A fierce backlash continued to build Friday after Mayor Denis Coderre affirmed the Montreal Metropolitan Community (MMC)’s opposition to TransCanada Corporation’s controversial Energy East pipeline.
Coderre said the MMC, which represents 82 Montreal-area jurisdictions, had determined the environmental costs of the proposed 1.1 million barrel-per-day pipeline would far outweigh the benefits to the region. While the project would deliver $2 million per year in economic gain, he told media, a major diluted bitumen spill would cost $1 to $10 billion to clean up.
In September, Laval Mayor Marc Demers said his city, Quebec’s third-largest, “unequivocally opposes the pipeline because of environmental concerns, citizen safety, and the threat of spills in the island-city’s waterways,” the Financial Post reports.
Premiers Brian Gallant of New Brunswick, Rachel Notley of Alberta, Brad Wall of Saskatchewan, and Mayor Naheed Nenshi of Calgary all took part in the response—with Wall, who faces a provincial election this spring, tweeting that “I trust Montreal area mayors will politely return their share of $10B in equalization supported by west.” Coderre responded that the MMC speaks for four million people, compared to Saskatchewan’s 1.3 million.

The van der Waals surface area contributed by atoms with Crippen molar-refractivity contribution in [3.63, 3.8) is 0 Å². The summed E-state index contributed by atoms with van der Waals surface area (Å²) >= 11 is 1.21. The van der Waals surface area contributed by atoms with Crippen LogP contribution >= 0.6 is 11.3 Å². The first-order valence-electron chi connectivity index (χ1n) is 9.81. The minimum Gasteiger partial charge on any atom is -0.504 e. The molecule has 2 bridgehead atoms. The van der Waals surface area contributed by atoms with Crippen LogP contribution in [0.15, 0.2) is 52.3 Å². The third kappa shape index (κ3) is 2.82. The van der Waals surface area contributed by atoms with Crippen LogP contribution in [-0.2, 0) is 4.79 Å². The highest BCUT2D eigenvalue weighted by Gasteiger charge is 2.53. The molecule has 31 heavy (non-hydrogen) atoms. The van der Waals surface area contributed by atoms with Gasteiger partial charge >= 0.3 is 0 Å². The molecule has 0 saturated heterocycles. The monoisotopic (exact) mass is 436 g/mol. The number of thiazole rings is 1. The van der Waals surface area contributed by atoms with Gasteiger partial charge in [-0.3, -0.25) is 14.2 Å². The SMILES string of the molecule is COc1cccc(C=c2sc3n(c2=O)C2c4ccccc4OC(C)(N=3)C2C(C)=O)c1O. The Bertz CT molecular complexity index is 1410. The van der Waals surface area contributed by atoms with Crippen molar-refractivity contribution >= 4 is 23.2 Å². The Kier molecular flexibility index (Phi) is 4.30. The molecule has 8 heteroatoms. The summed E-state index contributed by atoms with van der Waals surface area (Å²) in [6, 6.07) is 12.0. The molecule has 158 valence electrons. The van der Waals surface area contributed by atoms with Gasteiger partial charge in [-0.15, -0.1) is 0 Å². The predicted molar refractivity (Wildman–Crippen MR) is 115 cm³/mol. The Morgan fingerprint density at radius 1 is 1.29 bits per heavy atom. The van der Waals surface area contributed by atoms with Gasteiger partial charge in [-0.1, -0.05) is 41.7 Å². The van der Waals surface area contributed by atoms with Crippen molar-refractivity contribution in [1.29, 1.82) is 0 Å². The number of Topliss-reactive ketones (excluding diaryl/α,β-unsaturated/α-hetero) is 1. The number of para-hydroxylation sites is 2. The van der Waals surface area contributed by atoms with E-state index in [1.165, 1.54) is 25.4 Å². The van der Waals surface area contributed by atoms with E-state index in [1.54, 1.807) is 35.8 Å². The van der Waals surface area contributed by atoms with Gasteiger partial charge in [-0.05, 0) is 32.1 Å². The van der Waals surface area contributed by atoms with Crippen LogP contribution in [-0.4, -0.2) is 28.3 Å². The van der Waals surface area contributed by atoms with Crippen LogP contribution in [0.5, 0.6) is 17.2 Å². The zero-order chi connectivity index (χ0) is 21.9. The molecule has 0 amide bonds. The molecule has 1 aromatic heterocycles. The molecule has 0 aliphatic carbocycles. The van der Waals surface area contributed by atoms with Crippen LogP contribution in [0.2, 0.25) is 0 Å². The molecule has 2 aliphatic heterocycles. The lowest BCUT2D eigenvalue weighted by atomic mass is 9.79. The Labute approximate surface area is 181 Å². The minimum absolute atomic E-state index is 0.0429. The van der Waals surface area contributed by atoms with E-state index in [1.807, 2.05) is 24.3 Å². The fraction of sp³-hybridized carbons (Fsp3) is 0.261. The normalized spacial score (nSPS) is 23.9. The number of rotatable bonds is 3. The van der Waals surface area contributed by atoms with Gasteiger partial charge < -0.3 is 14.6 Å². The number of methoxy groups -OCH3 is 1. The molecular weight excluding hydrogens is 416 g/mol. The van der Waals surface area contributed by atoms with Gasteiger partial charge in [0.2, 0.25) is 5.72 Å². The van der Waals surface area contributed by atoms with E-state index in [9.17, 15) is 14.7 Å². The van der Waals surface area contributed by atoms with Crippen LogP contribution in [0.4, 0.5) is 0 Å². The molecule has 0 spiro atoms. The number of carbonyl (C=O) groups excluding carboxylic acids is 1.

Nenshi said the project is “the right thing, not just for Canada, but I’ve got to say, Mayor Coderre, it’s the right thing for Montreal.” After meeting with Notley in Toronto Friday, Ontario Premier Kathleen Wynne signaled she might be more amenable to supporting Energy East.
But Coderre stood his ground, pointing to extensive hearings last fall in which the MMC studied the local environmental risks attached to the project.
“An oil spill can’t just be turned off, and it would affect multiple waterways, including water basins and groundwater—you have to take all of this into consideration,” he said. “Call a spade a spade: It’s a bad project.”
Montreal-based Équiterre applauded the MMC’s “courageous decision,” noting that the announcement brought the number of Quebec municipalities opposing the project to 300.
“During the last electoral campaign, Justin Trudeau declared that ‘the federal government gives permits, however it’s communities who give permission,’” said co-founder Steven Guilbeault. “And so, in the case of Energy East, the elected officials representing half of the Quebec population have now said ‘no’ to this project.” Équiterre noted the MCC’s conclusion that Energy East would contravene its 2011 Metropolitan Land Use and Development Plan.
Yves-Thomas Dorval, President of the Quebec Employers Council, told CBC he supported the project but considered the MMC’s decision legitimate. “We support the business and economic case for the pipeline,” he said, but the municipalities “did what they had to do. It was a consultation and there are real risks that have to be evaluated.”